Show transcribed image text /54 points At Rachel's 11th birthday party, 8 girls were timed to see how long (in seconds) they could hold their breath in a relaxed position. After a two-minute rest, they timed themslves while jumping. The girls thought that the mean difference between their jumping and relaxed times would be zero. Test their hypothesis at the 5% level Relaxed time (seconds) Jumping time (seconds) 29 21 37 35 NOTE: If you are using a Student's t-distribution for the problem, including for paired data, you may assume that the underlying population is normally distributed. (In general, you must first prove that assumption, though.) Part (a) Part (b) Part (c) "Part (d) State the distribution to use for the test. (Enter your answer in the form z or tor where df is the degrees of freedom.) Part (e) What is the test statistic? (If using the z distribution round your answer to two decimal places, and if using the t distribution round your answer to three decimal places.) Part (f) What is the p-value? value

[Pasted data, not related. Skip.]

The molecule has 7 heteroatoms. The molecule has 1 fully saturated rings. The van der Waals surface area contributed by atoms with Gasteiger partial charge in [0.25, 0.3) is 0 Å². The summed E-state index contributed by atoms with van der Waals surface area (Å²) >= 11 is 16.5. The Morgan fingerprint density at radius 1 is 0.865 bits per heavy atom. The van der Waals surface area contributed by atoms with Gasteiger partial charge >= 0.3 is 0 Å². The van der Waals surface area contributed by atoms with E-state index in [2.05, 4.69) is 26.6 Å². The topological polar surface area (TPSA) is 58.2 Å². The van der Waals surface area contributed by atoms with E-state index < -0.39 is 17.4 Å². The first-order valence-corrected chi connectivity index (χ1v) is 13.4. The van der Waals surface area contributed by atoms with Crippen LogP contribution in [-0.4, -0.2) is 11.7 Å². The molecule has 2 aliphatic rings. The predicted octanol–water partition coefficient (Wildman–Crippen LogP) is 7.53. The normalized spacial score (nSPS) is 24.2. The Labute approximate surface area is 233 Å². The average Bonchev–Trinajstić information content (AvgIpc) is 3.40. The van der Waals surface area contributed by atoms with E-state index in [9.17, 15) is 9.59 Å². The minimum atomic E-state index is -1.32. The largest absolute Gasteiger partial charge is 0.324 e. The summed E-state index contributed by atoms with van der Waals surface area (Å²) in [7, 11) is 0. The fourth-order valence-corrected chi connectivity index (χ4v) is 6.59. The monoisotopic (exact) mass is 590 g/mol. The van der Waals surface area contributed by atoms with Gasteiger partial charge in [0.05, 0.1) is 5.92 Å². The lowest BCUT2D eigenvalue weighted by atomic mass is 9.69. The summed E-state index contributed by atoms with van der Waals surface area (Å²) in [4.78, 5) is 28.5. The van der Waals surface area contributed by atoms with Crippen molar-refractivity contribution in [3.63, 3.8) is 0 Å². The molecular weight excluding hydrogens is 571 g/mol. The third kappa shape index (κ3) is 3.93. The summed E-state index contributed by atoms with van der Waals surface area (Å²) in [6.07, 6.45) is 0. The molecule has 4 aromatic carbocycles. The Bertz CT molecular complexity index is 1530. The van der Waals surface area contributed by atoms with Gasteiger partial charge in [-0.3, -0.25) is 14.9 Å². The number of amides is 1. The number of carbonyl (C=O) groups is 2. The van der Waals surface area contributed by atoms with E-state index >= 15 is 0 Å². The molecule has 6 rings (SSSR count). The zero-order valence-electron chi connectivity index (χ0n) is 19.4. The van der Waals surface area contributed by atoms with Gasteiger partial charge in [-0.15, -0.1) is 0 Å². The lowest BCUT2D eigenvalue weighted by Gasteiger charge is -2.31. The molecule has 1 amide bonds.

/54 points At Rachel's 11th birthday party, 8 girls were timed to see how long (in seconds) they could hold their breath in a relaxed position. After a two-minute rest, they timed themslves while jumping. The girls thought that the mean difference between their jumping and relaxed times would be zero. Test their hypothesis at the 5% level Relaxed time (seconds) Jumping time (seconds) 29 21 37 35 NOTE: If you are using a Student's t-distribution for the problem, including for paired data, you may assume that the underlying population is normally distributed. (In general, you must first prove that assumption, though.) Part (a) Part (b) Part (c) "Part (d) State the distribution to use for the test. (Enter your answer in the form z or tor where df is the degrees of freedom.) Part (e) What is the test statistic? (If using the z distribution round your answer to two decimal places, and if using the t distribution round your answer to three decimal places.) Part (f) What is the p-value? value